When Facebook posted its quarterly results on Wednesday, the stock market sell-off that followed was dramatic. By the time the market closed the next day, the company had lost $100 billion in shareholder value. It was the biggest sell-off in Wall Street history.
A market meltdown like that inevitably left the company’s investors wondering “What’s next for Facebook?”
After all, it wasn’t a set of ugly numbers that sent investors to the exit. The company still made gobs of money — more than $5 billion in profit, in fact. But the sell-off was sparked by fears that the endless growth may soon come to an end.
To Ramona Pringle, a CBC columnist and media professor at Ryerson University in Toronto, the company’s main problem is the same one that has felled many of its technological ancestors — you’re cool, until you’re not. And to young people at least, the world’s biggest social media company is decidedly not.
“Talk to anyone under 22,” she says, “and they’re not on Facebook.”
To the younger generation, Facebook is reminiscent of that old joke about a high school party — it’s all fun and games until somebody’s mom shows up.
Whatever young users the service does have, Pringle says, they basically just use it to “check in with their mom and share photos with their mom.”
And the generation that follows is even less likely to sign up in droves, she says.
For a company that sold investors on its prospects based on endless growth, that’s a problem. Facebook use is still growing in Asia, Africa and the Middle East. But it’s declining in Europe and basically flat in North America — by far the company’s two most lucrative markets.
“At least when it comes to North America,” Pringle says, “they kind of maxed out.”
Which is part of the reason why investor Ophir Gottlieb says this week’s sell-off makes sense.
The president and CEO of Capital Market Laboratories says Facebook got punished in part because of lingering fears from the Cambridge Analytica scandal, which revealed Facebook allowed an outside consulting firm to collect personal data on millions of users and sell it off to try to influence elections in the U.K. and the U.S.
“This is really where Facebook’s lack of transparency during the data scandal and the election scandal is now going to boomerang and hit them,” Gottlieb says.
Despite the eye-popping profit figure of $5.1 billion, Gottlieb rattles off a series of metrics that show why the stock plunge was at least partly justified based on the numbers alone.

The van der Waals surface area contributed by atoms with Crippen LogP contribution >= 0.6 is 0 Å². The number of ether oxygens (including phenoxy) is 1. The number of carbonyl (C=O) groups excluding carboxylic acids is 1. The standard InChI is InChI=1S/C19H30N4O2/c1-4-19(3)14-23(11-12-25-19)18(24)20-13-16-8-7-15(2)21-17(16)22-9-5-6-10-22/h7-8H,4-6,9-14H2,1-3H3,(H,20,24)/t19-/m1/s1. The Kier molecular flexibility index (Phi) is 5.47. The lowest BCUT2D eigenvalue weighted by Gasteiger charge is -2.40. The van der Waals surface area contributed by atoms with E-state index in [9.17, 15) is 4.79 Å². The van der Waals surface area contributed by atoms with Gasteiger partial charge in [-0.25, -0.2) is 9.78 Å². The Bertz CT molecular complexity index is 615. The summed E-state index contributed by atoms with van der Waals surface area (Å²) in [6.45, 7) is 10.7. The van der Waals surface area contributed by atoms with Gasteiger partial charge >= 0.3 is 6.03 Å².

The company increased its headcount by almost 50 per cent as it went on a hiring spree to make good on its post-scandal promises to protect data privacy. But by its own admission, its revenue growth is slowing to about 25 per cent a year, which has pushed the company’s profit margin to about half of what it used to be.
“Add up slower user growth, slowing revenue growth, and expenses growing faster than revenue for several years out,” Gottlieb says, “and that’s a recipe for about a 20 per cent stock drop.”
‘Elephant in the room’
Those might be fixable, short-term problems, but the company is still left with what he calls “the elephant in the room” — people are just getting fed up with Facebook.
“We don’t really know if the slowing user growth is because people are getting turned off,” he says, “or if people are dropping accounts because they don’t feel safe with their data.”
Pringle says in the digital world, no company — not even Facebook — is “too big to fail.” Its predecessors such as Myspace, AOL and others all had comparable reach to Facebook in their day.
But they all met their demise slowly, as rivals ate away at their dominance. As Gottlieb put it, “They tend to fall off because their network becomes less monopolistic over time.”
That could happen to Facebook, too, but Gottlieb isn’t ready to count the company out just yet.
“They don’t necessarily have a plan they know will work,” he says, “[but] it’s not the end of the world for Facebook.”